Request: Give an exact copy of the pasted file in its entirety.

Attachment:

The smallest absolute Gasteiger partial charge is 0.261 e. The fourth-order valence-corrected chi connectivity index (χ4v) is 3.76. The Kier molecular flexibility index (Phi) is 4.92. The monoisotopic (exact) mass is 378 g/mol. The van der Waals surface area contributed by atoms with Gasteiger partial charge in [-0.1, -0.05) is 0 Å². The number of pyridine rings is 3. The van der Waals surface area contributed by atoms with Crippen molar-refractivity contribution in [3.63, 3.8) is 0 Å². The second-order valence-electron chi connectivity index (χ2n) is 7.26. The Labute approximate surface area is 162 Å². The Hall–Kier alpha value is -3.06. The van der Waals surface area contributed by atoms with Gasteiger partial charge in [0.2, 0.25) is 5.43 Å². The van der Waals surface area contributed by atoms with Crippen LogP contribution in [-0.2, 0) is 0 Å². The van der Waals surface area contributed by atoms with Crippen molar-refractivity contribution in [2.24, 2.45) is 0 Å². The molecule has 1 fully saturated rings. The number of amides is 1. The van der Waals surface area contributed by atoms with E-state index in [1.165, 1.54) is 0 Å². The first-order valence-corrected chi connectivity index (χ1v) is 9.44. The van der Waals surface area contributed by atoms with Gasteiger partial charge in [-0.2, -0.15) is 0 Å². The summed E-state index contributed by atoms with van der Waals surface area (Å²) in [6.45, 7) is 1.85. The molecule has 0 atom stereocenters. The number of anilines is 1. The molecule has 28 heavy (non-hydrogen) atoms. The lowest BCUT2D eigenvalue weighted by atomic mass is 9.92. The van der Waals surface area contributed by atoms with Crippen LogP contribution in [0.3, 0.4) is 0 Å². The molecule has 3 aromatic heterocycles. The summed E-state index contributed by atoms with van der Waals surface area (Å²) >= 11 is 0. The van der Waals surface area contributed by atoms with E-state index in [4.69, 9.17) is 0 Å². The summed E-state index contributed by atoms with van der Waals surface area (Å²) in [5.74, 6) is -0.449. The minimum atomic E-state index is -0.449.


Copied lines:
The smallest absolute Gasteiger partial charge is 0.261 e. The fourth-order valence-corrected chi connectivity index (χ4v) is 3.76. The Kier molecular flexibility index (Phi) is 4.92. The monoisotopic (exact) mass is 378 g/mol. The van der Waals surface area contributed by atoms with Gasteiger partial charge in [-0.1, -0.05) is 0 Å². The number of pyridine rings is 3. The van der Waals surface area contributed by atoms with Crippen molar-refractivity contribution in [3.63, 3.8) is 0 Å². The second-order valence-electron chi connectivity index (χ2n) is 7.26. The Labute approximate surface area is 162 Å². The Hall–Kier alpha value is -3.06. The van der Waals surface area contributed by atoms with Gasteiger partial charge in [0.2, 0.25) is 5.43 Å². The van der Waals surface area contributed by atoms with Crippen LogP contribution in [-0.2, 0) is 0 Å². The van der Waals surface area contributed by atoms with Crippen molar-refractivity contribution in [2.24, 2.45) is 0 Å². The molecule has 1 fully saturated rings. The number of amides is 1. The van der Waals surface area contributed by atoms with E-state index in [1.165, 1.54) is 0 Å². The first-order valence-corrected chi connectivity index (χ1v) is 9.44. The van der Waals surface area contributed by atoms with Gasteiger partial charge in [-0.2, -0.15) is 0 Å². The summed E-state index contributed by atoms with van der Waals surface area (Å²) in [6.45, 7) is 1.85. The molecule has 0 atom stereocenters. The number of anilines is 1. The molecule has 28 heavy (non-hydrogen) atoms. The lowest BCUT2D eigenvalue weighted by atomic mass is 9.92. The van der Waals surface area contributed by atoms with Crippen LogP contribution in [0.3, 0.4) is 0 Å². The molecule has 3 aromatic heterocycles. The summed E-state index contributed by atoms with van der Waals surface area (Å²) >= 11 is 0. The van der Waals surface area contributed by atoms with E-state index in [4.69, 9.17) is 0 Å². The summed E-state index contributed by atoms with van der Waals surface area (Å²) in [5.74, 6) is -0.449. The minimum atomic E-state index is -0.449.